“The euphoria of stock trading was more rampant then than it is today,” says Richmond. “The thought was investing back then was easy, that you could throw a dart at the board and make money.”
• • •
None of this seems to have discouraged the wealthy about equities. In some ways, that isn’t surprising: The rich typically have a higher proportion of their wealth in investments, and stock ownership overall is heavily concentrated at the top. The Pew Research Center estimates that the wealthiest 10 percent of households controlled more than 80 percent of stocks and mutual funds as of 2010.
Both Richmond and Philip Lee, a manager at Modera Wealth Management in Boston, say that their clientele today is typically wealthier than it was six or seven years ago.
“A subset of folks were kind of flipped out [after 2008], and went more conservative,” says Mr. Lee. “People who could afford to think about their long-term plans did well.”
People with a lot of money in their portfolios can afford to absorb the shock of short-term losses. They can also pay for top financial advice and usually have enough resources to create a diverse portfolio, another protection against sharp pullbacks.
Vijay Boyopati, a former Google employee who is now an entrepreneur in Seattle, weathered the last stock plunge well. He survived in part through a combination of intuition and serendipity.
When an acquaintance at a party came to him with an opportunity to invest in real estate in Las Vegas and Phoenix, he became suspicious of the housing market and shorted his shares in Lehman Brothers and Wachovia, two major housing lenders. Lehman Brothers collapsed a few months later.
Mr. Boyopati was also savvy enough to hedge his bets. “I like to have a whole variety of investments,” he says. “We own a lot of different assets: stocks, treasuries, bonds, and even far-out [investments] like bitcoin.”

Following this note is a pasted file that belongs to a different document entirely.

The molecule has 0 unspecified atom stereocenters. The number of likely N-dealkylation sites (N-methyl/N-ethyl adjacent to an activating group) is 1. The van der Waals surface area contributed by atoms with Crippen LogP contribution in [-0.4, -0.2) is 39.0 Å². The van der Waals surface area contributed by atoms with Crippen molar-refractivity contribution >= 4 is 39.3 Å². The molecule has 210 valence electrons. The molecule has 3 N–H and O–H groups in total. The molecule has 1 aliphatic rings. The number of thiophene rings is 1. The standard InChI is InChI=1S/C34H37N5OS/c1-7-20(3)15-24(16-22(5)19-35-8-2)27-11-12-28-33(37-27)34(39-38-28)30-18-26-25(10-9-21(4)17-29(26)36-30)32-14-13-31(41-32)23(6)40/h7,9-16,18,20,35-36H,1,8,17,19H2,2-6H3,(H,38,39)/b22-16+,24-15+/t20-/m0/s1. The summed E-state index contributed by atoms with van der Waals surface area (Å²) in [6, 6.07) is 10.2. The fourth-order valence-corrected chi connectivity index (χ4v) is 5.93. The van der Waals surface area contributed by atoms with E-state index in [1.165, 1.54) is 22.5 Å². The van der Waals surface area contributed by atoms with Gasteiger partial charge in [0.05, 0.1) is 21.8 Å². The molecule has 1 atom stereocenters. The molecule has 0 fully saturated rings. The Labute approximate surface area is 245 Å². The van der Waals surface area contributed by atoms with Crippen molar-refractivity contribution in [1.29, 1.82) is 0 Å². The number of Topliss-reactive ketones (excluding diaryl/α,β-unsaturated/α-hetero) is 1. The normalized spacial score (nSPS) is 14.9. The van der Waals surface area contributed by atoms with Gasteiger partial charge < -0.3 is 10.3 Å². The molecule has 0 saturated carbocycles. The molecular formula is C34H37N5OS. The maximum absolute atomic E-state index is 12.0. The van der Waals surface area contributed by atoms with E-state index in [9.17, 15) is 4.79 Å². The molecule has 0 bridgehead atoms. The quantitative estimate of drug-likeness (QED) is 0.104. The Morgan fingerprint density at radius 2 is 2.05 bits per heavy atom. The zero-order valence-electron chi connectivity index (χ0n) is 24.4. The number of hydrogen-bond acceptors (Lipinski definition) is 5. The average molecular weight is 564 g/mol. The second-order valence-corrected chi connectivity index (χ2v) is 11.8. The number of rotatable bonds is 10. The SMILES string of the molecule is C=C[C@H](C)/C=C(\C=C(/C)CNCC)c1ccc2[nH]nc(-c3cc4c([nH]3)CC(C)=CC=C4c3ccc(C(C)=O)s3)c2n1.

• • •
The upshot of the latest bull run is that people like Kalayjian, the retired doctor in Connecticut, have improved their finances, while Collins, the public defender in Florida, may eventually be asking one of her sisters if she can move in. In that sense, the market at the moment is a metaphor for the economy, with the rich getting richer, which has added to inequality levels in the US.
Between 2009 and 2011, the wealthiest 7 percent of US households saw their net worth increase 28 percent, according to a Pew Research Center study. The net worth of the bottom 93 percent, in contrast, fell by 4 percent. After shrinking slightly in the recession’s early years, income inequality is now at historic levels: The gap between the top 1 percent of earners and everyone else is the widest it’s been since 1928.
This is a phenomenon that has been building for three decades, caused by a multitude of factors: the decline of unions, the movement of jobs offshore, educational inequities, technological advances that have replaced workers, uneven tax policies. But the stock market has played a role, too – however tangential – allowing the rich to add to their bank accounts in moments like the current bull run while wages have stagnated for so many in the middle class.
“I’m surprised the American people have allowed this [income inequality] to go on as long as it has,” says Richard Wolff, a professor emeritus of economics at the University of Massachusetts at Amherst. “I think we’re headed for enormous conflicts in our society for which we aren’t prepared.”
Kalayjian feels empathetic toward those who haven’t ridden the current boom. But he also likes the numbers he sees when he looks at his own portfolio these days.
“I don’t pretend to think everyone benefits from it [the bull run],” he says. “The economy certainly hasn’t. But as an investor, it’s been good growth.”
The question now may be not just how long this bull market lasts, but whether its gains will ripple into a stronger climate for job creation and income growth – even for people who don’t have much in the stock market.
Simone Baribeau contributed to this report from Miami and Elizabeth Armstrong Moore from Portland, Ore.